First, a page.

[Archives] The Power of Nature: An Interview with Northumbria
(Reprint; originally published Dec. 22, 2018)
This year Endarkenment is releasing archived interviews from 2018-2019 to the public. Previous releases include Desiderii Marginis and Hypnagoga Press. Today I give the mic to the brilliant Dorian Williamson and Jim Field of Northumbria. Enjoy!
Endarkenment is still reader-funded through paid subscriptions, but now makes all interviews available to everyone. For more information about this experiment to unlock the “commons” in support of the dark ambient community, see my recent announcement.
Esteemed and prolific Canadian artists Dorian Williamson and Jim Field have forged a prodigious and variegated sound mosaic in their musical career as Northumbria. Formed in 2011, the band released their debut album Black Sea of Trees in 2012, followed by a series of EPs: Northumbria on TQA Records (2012); The Silver Forest (2013) on Waxen Wings; the aptly titled remix album All Days Begin As Night (2013); and Blood Orchid, an evocative collaboration with Famine on the Cathedral Transmissions label (2014). Bring Down the Sky (2014) on the Consouling Sounds label marked their second full length release.
More recently, the duo paired up with thriving label Cryo Chamber to release Helluland ("land of flat stones" or "stone-slab land" in Old Norse) in 2015, followed by Markland ("forest land") in 2017 and Vinland ("windswept land") in 2018. Inspired by the Norse exploration of the northern coast of Canada, each album in the trilogy constructs contemporary artistic and sonic frames for the historical tales surrounding the legendary lands portrayed in the Icelandic sagas.
Among the band's notable single-track and split contributions to compilation albums are "Lovers in the Waves" and "Ice Moon" for net-label Kalpamantra, and "Cold Wind Rising"/"Vanishing Point" from their split release with North Atlantic Drift on Toronto-based Polar Seas Recordings - all of which, I might add, are not to be missed. The full-bodied dulcet tones of "Lovers in the Waves," in particular, often bring forth introspective reveries, and "Cold Wind Rising" puts me in mind of a northern winter reliably enough to provoke a mild chill even at the height of a sweltering summer.
Renowned for their proficiency in live performance - all their music is completely improvised - the duo delivers massive sweeping drones and impressively intricate soundscapes using only guitar and bass. Thematically speaking, their shared sense of wonder and exhilaration at the grandeur of nature infuses every aspect of their art, taking center stage as beautifully as the creative chemistry between them. I get the sense that these two might be just as adept at navigating uncharted territories in the Canadian boreal forest as they are in the throes of their potent blend of musical alchemy.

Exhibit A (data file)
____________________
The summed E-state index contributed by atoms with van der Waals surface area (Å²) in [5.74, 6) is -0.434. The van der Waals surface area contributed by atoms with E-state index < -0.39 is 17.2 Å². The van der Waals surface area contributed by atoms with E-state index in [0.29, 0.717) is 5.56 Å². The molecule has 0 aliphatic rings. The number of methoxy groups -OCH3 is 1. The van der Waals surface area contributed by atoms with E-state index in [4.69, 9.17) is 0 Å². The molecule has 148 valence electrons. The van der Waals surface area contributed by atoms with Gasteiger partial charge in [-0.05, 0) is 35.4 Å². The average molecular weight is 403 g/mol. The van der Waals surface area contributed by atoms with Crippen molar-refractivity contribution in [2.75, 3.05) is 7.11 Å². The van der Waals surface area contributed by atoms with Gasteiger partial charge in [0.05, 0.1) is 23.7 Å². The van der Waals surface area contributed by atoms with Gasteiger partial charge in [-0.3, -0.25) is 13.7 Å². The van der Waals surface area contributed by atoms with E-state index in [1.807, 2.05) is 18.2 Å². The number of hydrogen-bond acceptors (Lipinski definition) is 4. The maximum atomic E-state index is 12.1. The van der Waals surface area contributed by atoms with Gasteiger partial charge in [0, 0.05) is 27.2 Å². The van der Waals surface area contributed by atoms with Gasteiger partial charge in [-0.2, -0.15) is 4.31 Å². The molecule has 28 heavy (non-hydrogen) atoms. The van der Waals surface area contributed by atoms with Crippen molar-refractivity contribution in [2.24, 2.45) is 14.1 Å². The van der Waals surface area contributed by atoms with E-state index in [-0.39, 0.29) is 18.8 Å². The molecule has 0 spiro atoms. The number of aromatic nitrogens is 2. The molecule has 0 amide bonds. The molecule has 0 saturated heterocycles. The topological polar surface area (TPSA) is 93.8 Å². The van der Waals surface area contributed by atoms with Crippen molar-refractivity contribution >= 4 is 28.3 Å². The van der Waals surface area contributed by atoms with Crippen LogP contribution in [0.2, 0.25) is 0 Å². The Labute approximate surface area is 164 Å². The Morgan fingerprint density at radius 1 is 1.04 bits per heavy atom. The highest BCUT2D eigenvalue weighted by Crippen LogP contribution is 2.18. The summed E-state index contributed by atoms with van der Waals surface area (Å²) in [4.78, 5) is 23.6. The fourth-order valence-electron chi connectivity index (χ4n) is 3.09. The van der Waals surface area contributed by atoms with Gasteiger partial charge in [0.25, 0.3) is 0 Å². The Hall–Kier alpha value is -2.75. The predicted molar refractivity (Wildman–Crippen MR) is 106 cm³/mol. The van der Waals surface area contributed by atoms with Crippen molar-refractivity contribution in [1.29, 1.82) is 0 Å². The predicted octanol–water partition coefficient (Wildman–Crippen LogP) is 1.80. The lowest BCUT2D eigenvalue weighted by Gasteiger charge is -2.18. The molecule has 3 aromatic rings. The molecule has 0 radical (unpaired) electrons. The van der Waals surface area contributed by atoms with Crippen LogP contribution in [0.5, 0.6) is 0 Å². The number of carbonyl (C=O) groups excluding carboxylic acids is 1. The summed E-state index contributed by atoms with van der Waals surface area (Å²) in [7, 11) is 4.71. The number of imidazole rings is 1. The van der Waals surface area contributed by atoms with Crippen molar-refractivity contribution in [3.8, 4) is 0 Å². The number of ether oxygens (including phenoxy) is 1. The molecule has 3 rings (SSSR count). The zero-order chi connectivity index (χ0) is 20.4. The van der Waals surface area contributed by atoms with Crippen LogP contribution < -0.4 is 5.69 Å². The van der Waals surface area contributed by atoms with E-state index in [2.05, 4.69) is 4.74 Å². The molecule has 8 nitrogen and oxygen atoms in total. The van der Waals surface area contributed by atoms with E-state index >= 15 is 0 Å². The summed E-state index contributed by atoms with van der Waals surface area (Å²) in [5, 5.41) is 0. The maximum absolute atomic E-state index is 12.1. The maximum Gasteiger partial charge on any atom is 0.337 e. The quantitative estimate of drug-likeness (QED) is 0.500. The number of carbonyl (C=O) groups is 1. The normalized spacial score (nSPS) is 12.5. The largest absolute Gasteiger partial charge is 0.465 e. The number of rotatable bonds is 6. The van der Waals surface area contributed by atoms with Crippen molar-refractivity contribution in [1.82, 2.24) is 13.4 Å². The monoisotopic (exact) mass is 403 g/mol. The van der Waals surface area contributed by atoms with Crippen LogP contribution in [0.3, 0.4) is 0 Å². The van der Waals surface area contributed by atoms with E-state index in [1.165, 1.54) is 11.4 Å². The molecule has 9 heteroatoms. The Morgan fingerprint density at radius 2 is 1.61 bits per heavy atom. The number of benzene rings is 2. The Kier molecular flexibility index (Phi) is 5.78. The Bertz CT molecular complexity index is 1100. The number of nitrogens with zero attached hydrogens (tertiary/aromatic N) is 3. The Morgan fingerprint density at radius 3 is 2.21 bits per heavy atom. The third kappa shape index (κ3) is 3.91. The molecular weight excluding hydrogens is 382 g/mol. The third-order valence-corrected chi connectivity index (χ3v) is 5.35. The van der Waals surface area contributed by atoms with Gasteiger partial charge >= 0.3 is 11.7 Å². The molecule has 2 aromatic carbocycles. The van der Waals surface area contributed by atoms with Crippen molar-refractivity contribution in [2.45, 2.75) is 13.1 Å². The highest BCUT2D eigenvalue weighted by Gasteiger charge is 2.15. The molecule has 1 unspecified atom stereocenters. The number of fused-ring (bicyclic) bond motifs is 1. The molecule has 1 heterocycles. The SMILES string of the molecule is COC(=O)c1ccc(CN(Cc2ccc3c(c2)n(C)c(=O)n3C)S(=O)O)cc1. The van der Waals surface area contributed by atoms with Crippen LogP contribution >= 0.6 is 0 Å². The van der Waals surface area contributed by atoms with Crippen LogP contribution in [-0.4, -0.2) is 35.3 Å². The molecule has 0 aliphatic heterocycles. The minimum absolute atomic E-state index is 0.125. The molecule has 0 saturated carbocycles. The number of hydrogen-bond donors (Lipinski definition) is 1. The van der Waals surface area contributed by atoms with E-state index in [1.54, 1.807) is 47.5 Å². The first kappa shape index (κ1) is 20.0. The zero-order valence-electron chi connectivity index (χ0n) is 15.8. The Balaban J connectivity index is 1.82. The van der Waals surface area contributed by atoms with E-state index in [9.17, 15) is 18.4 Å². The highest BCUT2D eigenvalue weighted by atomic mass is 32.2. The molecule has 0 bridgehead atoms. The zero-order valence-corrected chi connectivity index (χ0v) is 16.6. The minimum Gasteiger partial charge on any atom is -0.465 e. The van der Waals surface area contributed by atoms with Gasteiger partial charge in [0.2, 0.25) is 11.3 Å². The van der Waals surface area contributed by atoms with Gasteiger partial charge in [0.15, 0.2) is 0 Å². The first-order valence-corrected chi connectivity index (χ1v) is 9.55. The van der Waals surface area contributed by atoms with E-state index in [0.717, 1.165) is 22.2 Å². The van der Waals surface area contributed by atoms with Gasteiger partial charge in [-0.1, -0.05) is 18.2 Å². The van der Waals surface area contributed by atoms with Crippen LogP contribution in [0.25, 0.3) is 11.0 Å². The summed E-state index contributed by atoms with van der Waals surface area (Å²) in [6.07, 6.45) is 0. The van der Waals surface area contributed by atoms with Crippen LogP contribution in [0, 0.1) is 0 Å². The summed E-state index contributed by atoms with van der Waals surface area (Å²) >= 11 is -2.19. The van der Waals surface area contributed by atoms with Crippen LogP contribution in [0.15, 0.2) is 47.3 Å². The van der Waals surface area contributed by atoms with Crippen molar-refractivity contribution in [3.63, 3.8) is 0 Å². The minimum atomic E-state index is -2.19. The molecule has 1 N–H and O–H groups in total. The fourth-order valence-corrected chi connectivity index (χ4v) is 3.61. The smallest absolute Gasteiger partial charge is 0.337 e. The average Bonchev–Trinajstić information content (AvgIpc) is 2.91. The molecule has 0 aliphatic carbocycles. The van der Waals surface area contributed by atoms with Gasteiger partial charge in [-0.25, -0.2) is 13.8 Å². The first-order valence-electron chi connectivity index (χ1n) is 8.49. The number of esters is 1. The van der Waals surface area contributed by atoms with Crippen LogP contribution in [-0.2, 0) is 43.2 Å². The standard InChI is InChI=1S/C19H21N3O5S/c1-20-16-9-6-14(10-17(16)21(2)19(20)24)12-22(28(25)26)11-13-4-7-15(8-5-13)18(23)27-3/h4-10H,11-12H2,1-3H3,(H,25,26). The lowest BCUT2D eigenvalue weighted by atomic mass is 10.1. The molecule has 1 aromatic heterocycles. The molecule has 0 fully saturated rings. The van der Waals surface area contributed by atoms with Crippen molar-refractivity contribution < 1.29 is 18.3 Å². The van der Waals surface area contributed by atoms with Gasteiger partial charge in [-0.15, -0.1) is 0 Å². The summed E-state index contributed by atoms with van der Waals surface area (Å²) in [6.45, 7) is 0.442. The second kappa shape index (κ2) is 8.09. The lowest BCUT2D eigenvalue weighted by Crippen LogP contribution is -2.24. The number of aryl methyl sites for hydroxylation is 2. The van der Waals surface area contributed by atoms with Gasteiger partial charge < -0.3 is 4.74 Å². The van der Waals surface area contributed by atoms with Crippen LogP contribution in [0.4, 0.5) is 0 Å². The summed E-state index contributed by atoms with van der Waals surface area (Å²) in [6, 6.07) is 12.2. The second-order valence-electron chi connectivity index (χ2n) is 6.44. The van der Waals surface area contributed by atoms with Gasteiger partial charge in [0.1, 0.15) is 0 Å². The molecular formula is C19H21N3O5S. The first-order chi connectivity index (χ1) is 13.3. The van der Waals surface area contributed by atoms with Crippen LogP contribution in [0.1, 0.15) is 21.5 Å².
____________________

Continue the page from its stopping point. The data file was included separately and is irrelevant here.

Listeners expecting the unrelenting claustrophobic bleakness typically associated with dark ambient will not find it here. I doubt the cynical writer who once glibly dismissed the entire dark ambient genre as "a tiresome battle…in the massive bleakness stakes" is even vaguely familiar with Northumbria's refined sound palette. I can't help but wish I could park that cheeky reviewer in front of the mesmerizing video for "Wonderstrands" - one of my favorites; the video perfectly complements the swells of the music - in wide-screen mode. For seasoned listeners and neophytes alike, even a cursory listen to this masterpiece dredges up something closer to enchantment than desolation.
That's not to say that Dorian and Jim eschew more foreboding musical territories, however. They're masters of paradox, underscoring poignant and forlorn moments in the extant artistic narrative even as the promise of vast shimmering landscapes beckons just beyond the horizon. Two segments in the title track from Vinland, for instance, strike me as among the most sublimely mournful yet strangely reassuring passages on the entire album: the shift in tone that heightens my anticipation at 1:11-1:17, and the crescendo at 11:32-11:48. Not once have I managed to stay dry-eyed through these exquisite moments.
'Tis my great pleasure to invite you to listen in on our conversation as Jim and Dorian treat me to a long-awaited winter solstice gift: a deep-dive exchange exploring their earliest musical influences, their thoughts on capturing the magic of the numinous, and their tribute to the windswept northern lands.
Northumbria live at Handlebar, Toronto, Canada, 2 December 2018. Photo by Aaron Dawson.
Danica Swanson: Greetings Jim and Dorian! Congratulations on the recent release of Vinland, the third and final album in your critically acclaimed trilogy inspired by the Norse exploration of the northern coast of Canada. You've mentioned that your inspiration for the trilogy stemmed from extensive independent research, including your reading of Icelandic sagas and the work of archaeologist Patricia Sutherland, whose work has revealed convincing evidence of a Viking settlement on Baffin Island around 1000 CE. What originally sparked your interest in this investigation? I imagine an interest that provided sufficient inspiration to carry Northumbria through the course of recording three albums must have been quite far-reaching…
Dorian: Thank you so much for your kind words, and for giving us this chance to chat a bit about the band! Also, congratulations on your success with Endarkenment. We in this very underground scene truly appreciate dedicated people such as yourself for helping to spread the word.